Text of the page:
KCa1.1 (BK) - Activation by Internal Calcium

icon pl   Patchliner data and applications:

BK vertical

Top: BK (KCa1.1) current voltage relationships in a single cell showing effects of changing the intracellular free Ca2+ concentration (15 nM, n = 9; 108 nM, n = 11; 316 nM, n = 11).

Bottom: Comparison of BK (KCa1.1) current voltage relationships obtained on a conventional patch clamp setup (closed circles, n = 10) and on the Patchliner (open circles, n = 11).
Data are taken from Milligan C.J. et al., Nature Protocols, 2009, 4(2), 244-255.

 

Kir channels - Rapid external solution exchange study in RBL cells

icon pl   Patchliner data and applications:application16 kir2 2 small

The basophilic leucaemia cells (RBL) exhibit an inwardly rectifying potassium current, Kir. Changing the external K+ concentration (here between 4.5 mM and 143 mM) leads to a change of the current amplitude of the inward current (holding: -100 mV). This gives us a convenient tool to study the speed of the external solution exchange which was determined as ~50 ms.

KV1.3 - Internal Solution Exchange during recording

p35 4 ExchInternSolicon pl   Patchliner data and applications:

A unique feature of the Patchliner is its ability to exchange the internal solution during the recording. The figure shows recordings of KV1.3 from two Jurkat cells (simultaneoulsy recorded) in the presence of control internal solution, after the exchange of the internal solution with a Cs+ solution, and subsequent washout (left to right).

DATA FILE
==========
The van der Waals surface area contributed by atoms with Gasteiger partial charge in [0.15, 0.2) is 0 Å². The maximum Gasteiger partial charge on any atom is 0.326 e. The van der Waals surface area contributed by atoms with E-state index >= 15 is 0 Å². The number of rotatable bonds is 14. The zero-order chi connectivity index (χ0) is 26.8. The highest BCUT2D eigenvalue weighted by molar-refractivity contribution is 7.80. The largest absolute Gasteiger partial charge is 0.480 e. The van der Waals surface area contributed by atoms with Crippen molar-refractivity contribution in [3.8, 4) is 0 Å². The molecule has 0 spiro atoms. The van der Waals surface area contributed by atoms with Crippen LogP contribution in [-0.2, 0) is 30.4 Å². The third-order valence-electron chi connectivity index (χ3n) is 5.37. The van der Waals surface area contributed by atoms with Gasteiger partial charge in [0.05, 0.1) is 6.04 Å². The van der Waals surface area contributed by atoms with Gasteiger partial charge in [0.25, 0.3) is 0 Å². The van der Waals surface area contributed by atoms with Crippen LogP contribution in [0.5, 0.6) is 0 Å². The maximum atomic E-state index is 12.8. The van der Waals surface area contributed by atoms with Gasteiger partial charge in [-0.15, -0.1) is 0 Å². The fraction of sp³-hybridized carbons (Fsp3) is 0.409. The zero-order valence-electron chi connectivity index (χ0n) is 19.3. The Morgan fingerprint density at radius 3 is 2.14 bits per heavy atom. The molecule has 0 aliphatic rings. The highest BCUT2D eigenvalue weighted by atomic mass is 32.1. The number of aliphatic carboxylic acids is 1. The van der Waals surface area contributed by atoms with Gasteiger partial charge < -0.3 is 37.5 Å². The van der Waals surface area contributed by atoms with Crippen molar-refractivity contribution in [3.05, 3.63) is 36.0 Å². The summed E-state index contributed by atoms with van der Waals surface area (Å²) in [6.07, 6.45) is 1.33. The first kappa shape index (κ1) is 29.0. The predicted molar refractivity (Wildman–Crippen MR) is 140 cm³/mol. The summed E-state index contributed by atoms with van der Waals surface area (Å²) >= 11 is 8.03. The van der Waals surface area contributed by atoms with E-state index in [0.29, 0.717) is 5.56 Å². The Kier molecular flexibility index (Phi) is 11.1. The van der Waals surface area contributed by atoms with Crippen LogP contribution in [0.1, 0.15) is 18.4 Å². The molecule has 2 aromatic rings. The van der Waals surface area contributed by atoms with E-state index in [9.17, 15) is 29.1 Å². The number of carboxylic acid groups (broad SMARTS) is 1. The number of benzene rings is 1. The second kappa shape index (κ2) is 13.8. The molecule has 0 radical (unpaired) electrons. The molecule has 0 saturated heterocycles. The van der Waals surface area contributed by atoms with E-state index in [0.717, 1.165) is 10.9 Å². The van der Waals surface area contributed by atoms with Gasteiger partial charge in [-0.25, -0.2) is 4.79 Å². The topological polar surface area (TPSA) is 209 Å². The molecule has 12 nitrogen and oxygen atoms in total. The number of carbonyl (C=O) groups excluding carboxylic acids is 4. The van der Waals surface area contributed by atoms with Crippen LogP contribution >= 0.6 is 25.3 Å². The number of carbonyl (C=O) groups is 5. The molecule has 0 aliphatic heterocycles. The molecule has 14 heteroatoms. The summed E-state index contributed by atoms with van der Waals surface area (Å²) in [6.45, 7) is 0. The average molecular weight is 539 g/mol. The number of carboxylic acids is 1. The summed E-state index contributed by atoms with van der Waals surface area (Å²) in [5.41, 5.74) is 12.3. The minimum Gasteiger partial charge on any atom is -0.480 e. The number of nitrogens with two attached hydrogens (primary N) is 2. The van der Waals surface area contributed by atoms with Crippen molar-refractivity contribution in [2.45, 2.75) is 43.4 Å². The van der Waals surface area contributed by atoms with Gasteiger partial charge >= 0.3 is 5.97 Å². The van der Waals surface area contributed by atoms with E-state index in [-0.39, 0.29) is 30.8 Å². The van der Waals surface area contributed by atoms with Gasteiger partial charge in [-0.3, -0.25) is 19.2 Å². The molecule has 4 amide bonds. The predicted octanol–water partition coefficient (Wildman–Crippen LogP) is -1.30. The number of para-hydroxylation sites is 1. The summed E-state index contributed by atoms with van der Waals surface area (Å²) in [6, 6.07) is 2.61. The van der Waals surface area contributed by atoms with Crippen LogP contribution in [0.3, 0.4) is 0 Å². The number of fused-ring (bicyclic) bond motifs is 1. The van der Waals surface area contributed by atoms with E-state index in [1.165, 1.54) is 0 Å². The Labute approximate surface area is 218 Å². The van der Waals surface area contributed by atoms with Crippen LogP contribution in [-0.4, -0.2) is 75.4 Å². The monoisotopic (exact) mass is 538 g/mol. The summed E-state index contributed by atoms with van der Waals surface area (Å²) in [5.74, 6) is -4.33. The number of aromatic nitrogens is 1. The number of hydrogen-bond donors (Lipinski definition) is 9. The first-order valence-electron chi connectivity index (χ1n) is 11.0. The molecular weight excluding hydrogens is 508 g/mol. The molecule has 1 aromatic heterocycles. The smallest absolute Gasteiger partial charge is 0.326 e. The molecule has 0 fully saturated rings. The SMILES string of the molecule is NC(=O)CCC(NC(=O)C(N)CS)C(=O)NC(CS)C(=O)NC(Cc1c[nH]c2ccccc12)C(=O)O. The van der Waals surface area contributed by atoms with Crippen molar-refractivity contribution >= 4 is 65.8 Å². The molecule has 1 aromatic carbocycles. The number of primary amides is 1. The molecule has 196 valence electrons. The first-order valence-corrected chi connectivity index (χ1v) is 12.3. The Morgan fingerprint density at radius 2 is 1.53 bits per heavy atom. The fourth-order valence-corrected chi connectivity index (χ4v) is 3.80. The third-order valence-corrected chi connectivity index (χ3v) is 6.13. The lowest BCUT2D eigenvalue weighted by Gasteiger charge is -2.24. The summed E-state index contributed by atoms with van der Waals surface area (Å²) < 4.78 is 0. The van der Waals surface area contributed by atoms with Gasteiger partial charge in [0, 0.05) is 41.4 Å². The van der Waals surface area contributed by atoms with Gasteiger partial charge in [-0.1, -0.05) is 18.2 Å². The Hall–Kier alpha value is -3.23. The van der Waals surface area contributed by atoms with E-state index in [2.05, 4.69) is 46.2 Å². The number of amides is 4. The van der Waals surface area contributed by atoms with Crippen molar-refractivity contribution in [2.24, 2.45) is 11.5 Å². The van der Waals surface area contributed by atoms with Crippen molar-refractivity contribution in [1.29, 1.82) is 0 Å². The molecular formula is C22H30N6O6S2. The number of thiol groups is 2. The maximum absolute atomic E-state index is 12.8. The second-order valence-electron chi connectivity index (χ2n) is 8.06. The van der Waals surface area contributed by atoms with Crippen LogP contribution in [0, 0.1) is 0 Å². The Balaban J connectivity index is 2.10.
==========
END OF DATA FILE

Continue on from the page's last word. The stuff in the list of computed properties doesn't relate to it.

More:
KV1.3 - Reproducible Compound Application

icon pl   Patchliner data and applications:p36 1 reproducRec

Application of 5 μM quinidine leads to about 50 % block of the KV1.3 currents (blue). After washout, the current is fully recovered (grey). The lower graph shows corresponding Imax (+40 mV) in the absence and presence of 5 μM quinidine, for two different cells with eight consecutive application and washout steps. The recording lasted over 40 minutes!

KV7.5 - Current Voltage Recordings

PL KCNQ1icon pl   Patchliner data and applications:

Screenshot of KV7.5 recordings obtained on an eight-channel Patchliner. Currents are responses to an current voltage relationship type step pulse protocol.

 

 

 

 

NaV1.5 - Lidocaine Block

application hnav15 3 small

icon pl   Patchliner data and applications:
Cells were kindly provided by Cytomyx/Millipore.

Full dose response curves at different holding potentials were recorded for each cell (hNav1.5 in HEK293). Currents were elicited by a 10 ms voltage step to 0 mV. Plotted are average peak currents as a function of holding potential and lidocaine concentration. 

NaV1.5 - Stable Access Resistance

p35 2 VoltContricon pl   Patchliner data and applications: 
Cells were kindly provided by Millipore.

The I/V-characteristics of NaV1.5 currents (HEK293) are shown together with the repeated dose dependent block by TTX (lower panel). Five concentrations of TTX (0.3, 1, 3, 10, 30 μM) were applied, followed by washout with antagonist-free buffer and re-application of the same TTX concentrations. 

NaV1.8 - Current-Voltage Relationship

ND723 PL Nav18 IV Figureicon pl   Patchliner data and applications:
Cells were kindly provided by Millipore.

A Raw traces from an exemplar cell recorded on the Patchliner. Shown are current responses to increasing voltage steps from -80 to +60 mV.
B Average current-voltage plot, Vhalf of activation was -9 mV (n = 19).
C Average inactivation plot, Vhalf of inactivation was -24 mV (n = 4). NaV1.8 currents started to activate at about -40 mV, peak response was elicited at around 20 mV.

NaV1.8 - Tetracaine Pharmacology

ND723 Nav18 Tet Figureicon pl   Patchliner data and applications: